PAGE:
Lerner’s Retirement From IRS Leaves Republicans WantingRichard Rubin
Lois Lerner has left the Internal Revenue Service, retiring just as an agency board was about to propose her firing. That isn’t enough for congressional Republicans.
Lerner, the former director of exempt organizations, retired yesterday, exactly four months after she was placed on paid administrative leave. She has denied wrongdoing in the agency’s scrutiny of Tea Party groups and refused to answer questions from congressional panels.
Republicans, led by Representative Darrell Issa of California, vowed to press on with investigating the agency and say they’ll seek answers from Lerner.
“Lois Lerner’s exit from the IRS does not alter the Oversight Committee’s interest in understanding why applicants for tax-exempt status were targeted and inappropriately treated because of their political beliefs,” said Issa, chairman of the House Oversight and Government Reform Committee.
Lerner is the central figure in the investigation surrounding the IRS’s attention to Tea Party groups applying for tax-exempt status. She has been the object of bipartisan scorn since she acknowledged her office’s errors and apologized for them on May 10, in response to a planted question at a tax conference.
As the investigation unfolded, Republicans have criticized the slow release of documents from the IRS and emphasized the involvement of IRS lawyers in Washington. Democrats have focused on the lack of clear rules governing the tax agency’s oversight of political groups.
Under Lerner, the IRS gave extra attention to some Tea Party groups solely because of their names. Those groups, and others, encountered delays and were asked questions that the agency’s inspector general deemed inappropriate.
Congressional panels opened investigations and the Justice Department started a criminal probe. President Barack Obama forced out the acting IRS commissioner, Steven Miller. Lerner and other agency executives were removed from their jobs.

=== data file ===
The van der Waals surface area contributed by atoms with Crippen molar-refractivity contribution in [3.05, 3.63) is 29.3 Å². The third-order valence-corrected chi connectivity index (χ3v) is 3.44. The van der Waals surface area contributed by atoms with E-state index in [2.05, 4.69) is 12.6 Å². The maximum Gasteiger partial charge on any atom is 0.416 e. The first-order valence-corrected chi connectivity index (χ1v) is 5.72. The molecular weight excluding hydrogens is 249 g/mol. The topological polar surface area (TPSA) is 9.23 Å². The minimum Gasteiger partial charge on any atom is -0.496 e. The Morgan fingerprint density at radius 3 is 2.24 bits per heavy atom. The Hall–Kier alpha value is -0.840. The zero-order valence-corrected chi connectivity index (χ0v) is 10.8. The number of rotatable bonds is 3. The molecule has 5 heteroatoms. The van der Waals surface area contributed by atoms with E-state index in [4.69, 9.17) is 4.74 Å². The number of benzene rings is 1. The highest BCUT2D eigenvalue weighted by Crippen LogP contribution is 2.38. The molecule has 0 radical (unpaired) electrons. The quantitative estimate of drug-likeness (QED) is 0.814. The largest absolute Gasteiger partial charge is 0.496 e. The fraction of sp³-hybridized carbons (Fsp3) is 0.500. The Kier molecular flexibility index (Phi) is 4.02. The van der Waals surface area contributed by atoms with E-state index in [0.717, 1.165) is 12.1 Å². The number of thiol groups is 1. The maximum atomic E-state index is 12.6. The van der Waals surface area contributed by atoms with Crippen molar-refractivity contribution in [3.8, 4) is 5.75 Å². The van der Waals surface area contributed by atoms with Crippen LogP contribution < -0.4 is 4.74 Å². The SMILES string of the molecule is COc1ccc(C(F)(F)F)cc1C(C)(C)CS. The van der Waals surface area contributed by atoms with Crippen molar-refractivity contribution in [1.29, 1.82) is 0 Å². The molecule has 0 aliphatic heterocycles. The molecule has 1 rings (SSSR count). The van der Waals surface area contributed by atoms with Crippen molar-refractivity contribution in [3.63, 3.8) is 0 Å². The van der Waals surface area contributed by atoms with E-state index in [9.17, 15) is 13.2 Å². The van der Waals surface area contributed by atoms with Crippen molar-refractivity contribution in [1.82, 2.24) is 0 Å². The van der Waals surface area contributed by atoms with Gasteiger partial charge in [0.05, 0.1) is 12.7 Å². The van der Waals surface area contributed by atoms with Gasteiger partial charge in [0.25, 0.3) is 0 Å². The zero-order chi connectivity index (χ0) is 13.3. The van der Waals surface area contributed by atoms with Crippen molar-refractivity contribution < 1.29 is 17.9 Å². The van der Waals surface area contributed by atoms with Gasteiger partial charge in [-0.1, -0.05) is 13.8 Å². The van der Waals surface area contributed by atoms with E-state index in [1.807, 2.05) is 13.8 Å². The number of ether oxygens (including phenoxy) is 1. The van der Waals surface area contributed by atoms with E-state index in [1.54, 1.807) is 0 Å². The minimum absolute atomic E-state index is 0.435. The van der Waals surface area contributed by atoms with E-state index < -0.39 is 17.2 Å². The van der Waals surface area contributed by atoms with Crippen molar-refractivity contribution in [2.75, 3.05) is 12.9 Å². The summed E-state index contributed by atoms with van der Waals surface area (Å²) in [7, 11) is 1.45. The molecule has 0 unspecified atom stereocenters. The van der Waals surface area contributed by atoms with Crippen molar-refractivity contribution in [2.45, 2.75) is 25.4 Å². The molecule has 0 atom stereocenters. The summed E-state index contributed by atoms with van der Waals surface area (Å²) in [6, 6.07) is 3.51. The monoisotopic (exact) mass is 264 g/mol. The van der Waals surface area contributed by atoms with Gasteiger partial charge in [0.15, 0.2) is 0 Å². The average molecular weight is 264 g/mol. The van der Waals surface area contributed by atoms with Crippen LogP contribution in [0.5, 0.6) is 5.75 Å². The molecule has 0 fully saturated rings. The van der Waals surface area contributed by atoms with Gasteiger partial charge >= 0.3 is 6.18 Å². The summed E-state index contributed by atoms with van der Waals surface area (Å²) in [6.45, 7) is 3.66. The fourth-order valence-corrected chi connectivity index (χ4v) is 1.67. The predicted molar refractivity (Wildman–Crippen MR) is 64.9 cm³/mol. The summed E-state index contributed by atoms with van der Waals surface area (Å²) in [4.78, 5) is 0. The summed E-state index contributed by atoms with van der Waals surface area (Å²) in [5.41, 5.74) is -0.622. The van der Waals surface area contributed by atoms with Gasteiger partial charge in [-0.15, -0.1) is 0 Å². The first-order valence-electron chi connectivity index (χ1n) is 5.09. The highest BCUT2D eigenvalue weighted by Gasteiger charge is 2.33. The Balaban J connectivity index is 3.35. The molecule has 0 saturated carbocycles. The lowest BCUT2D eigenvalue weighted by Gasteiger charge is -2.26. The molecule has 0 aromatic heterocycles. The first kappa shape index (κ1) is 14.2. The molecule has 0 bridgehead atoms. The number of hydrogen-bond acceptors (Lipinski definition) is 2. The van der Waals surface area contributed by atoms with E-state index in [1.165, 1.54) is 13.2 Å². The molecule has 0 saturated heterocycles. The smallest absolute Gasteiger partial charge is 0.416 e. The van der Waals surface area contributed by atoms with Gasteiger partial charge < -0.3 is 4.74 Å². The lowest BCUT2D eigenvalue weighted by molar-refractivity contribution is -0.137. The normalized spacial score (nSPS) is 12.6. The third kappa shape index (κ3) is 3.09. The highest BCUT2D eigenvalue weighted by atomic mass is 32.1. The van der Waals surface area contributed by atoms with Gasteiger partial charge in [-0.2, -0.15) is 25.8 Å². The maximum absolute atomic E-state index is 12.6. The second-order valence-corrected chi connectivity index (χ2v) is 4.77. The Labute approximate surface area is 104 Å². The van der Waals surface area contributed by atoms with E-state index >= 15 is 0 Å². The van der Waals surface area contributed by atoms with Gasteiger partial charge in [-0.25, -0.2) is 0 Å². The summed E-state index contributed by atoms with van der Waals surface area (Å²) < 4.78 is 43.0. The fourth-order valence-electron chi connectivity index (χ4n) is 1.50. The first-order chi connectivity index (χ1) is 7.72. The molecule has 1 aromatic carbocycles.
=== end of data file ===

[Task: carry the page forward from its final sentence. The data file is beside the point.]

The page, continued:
Federal law empowers the IRS to police groups’ nonprofit status. Many of the Tea Party-backed groups are set up under section 501(c)(4) of the Internal Revenue Code, which requires them to operate exclusively for the benefit of social welfare and allows them to keep their donors secret.
IRS rules interpret that to mean that social welfare groups can’t be primarily political. That requires the tax agency to look at the groups’ activities and campaign involvement.
Since May, congressional investigators have found that IRS officials working for Lerner and Chief Counsel William Wilkins were involved in handling the Tea Party cases since 2010.
They also have shown that some Democratic-leaning groups received extra scrutiny, though it remains unknown whether and how they differed from Republican-leaning organizations.
Those investigations and the internal review of Lerner found no evidence of political bias or involvement from outside the IRS, said Representative Sander Levin of Michigan, the top Democrat on the House Ways and Means Committee.
“The basic overreaching premise of the Republicans that the IRS had an ‘enemies list’ and was being influenced from the outside has been proven wrong again, as it has again and again,” he said in a statement.
The IRS said Lerner retired and declined further comment, citing privacy concerns. William Taylor, Lerner’s attorney, didn’t respond to a request for comment.
At a May 22 congressional hearing, Lerner defended her work with the government.
“I am very proud of the work that I have done,” she said at the hearing before she refused to answer questions. “I have not done anything wrong. I have not broken any laws.”
The House Oversight and Government Reform Committee voted in June to determine that Lerner waived her right against self-incrimination by making that statement. The panel hasn’t called her back to testify.
Whether she was fired or retired, Lerner would get the same benefits, said John Palguta, a former executive at the Merit Systems Protection Board, a federal agency that hears government employees’ appeals of firings and other actions.
Lerner, an attorney, has been a federal employee since at least 1981, meaning that she may be covered under an older retirement system that probably would let her receive a larger annual pension than more recent hires receive. She would also get subsidized medical benefits.
Before she started at the IRS, Lerner worked for the Federal Election Commission and the Department of Justice.
Employees with more than 40 years of federal work can receive an annual pension worth 80 percent of their highest three years of salary, not including bonuses.
Most federal employees in that older system receive between 50 percent and 60 percent of their final salaries, said Palguta, now vice president for policy at the Partnership for Public Service, a Washington-based nonprofit group that promotes government work.
“Just because Lois Lerner is retiring from the IRS does not mean the investigation is over,” Orrin Hatch of Utah, the top Republican on the Senate Finance Committee, said in a statement. “Far from it. In fact, there are many serious unanswered questions that must be addressed so we can get to the truth.”